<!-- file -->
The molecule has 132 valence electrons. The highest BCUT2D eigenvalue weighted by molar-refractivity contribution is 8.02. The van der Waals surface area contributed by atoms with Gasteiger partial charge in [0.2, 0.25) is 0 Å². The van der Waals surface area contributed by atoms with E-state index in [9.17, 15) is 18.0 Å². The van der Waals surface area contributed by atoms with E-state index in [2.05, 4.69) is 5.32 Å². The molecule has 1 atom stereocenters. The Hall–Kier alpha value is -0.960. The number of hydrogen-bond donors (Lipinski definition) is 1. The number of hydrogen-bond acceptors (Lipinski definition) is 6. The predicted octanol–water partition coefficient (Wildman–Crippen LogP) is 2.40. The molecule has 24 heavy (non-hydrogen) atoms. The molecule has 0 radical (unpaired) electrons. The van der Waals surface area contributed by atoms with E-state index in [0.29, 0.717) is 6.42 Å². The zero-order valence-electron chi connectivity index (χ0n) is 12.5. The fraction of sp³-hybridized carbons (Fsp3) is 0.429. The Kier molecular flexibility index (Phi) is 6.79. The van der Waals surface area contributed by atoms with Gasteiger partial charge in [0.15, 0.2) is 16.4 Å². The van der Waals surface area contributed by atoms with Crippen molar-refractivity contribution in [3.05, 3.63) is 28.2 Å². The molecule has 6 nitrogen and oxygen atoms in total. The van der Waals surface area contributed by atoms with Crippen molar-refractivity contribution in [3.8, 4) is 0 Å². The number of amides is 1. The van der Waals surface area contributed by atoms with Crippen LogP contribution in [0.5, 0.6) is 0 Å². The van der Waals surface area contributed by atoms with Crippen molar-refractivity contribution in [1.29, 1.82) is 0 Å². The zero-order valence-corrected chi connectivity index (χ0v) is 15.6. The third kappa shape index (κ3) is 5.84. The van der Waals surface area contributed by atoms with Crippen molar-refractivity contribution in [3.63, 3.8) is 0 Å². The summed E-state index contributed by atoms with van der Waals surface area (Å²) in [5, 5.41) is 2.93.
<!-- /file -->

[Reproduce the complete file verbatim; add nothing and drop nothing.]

The molecule has 132 valence electrons. The highest BCUT2D eigenvalue weighted by molar-refractivity contribution is 8.02. The van der Waals surface area contributed by atoms with Gasteiger partial charge in [0.2, 0.25) is 0 Å². The van der Waals surface area contributed by atoms with E-state index in [9.17, 15) is 18.0 Å². The van der Waals surface area contributed by atoms with E-state index in [2.05, 4.69) is 5.32 Å². The molecule has 1 atom stereocenters. The Hall–Kier alpha value is -0.960. The number of hydrogen-bond donors (Lipinski definition) is 1. The number of hydrogen-bond acceptors (Lipinski definition) is 6. The predicted octanol–water partition coefficient (Wildman–Crippen LogP) is 2.40. The molecule has 24 heavy (non-hydrogen) atoms. The molecule has 0 radical (unpaired) electrons. The van der Waals surface area contributed by atoms with E-state index in [0.29, 0.717) is 6.42 Å². The zero-order valence-electron chi connectivity index (χ0n) is 12.5. The fraction of sp³-hybridized carbons (Fsp3) is 0.429. The Kier molecular flexibility index (Phi) is 6.79. The van der Waals surface area contributed by atoms with Gasteiger partial charge in [0.15, 0.2) is 16.4 Å². The van der Waals surface area contributed by atoms with Crippen molar-refractivity contribution in [3.05, 3.63) is 28.2 Å². The molecule has 6 nitrogen and oxygen atoms in total. The van der Waals surface area contributed by atoms with Crippen molar-refractivity contribution in [3.8, 4) is 0 Å². The number of amides is 1. The van der Waals surface area contributed by atoms with Crippen LogP contribution in [0.5, 0.6) is 0 Å². The van der Waals surface area contributed by atoms with Crippen molar-refractivity contribution in [1.29, 1.82) is 0 Å². The zero-order valence-corrected chi connectivity index (χ0v) is 15.6. The third kappa shape index (κ3) is 5.84. The van der Waals surface area contributed by atoms with Crippen molar-refractivity contribution in [3.63, 3.8) is 0 Å². The summed E-state index contributed by atoms with van der Waals surface area (Å²) in [5, 5.41) is 2.93.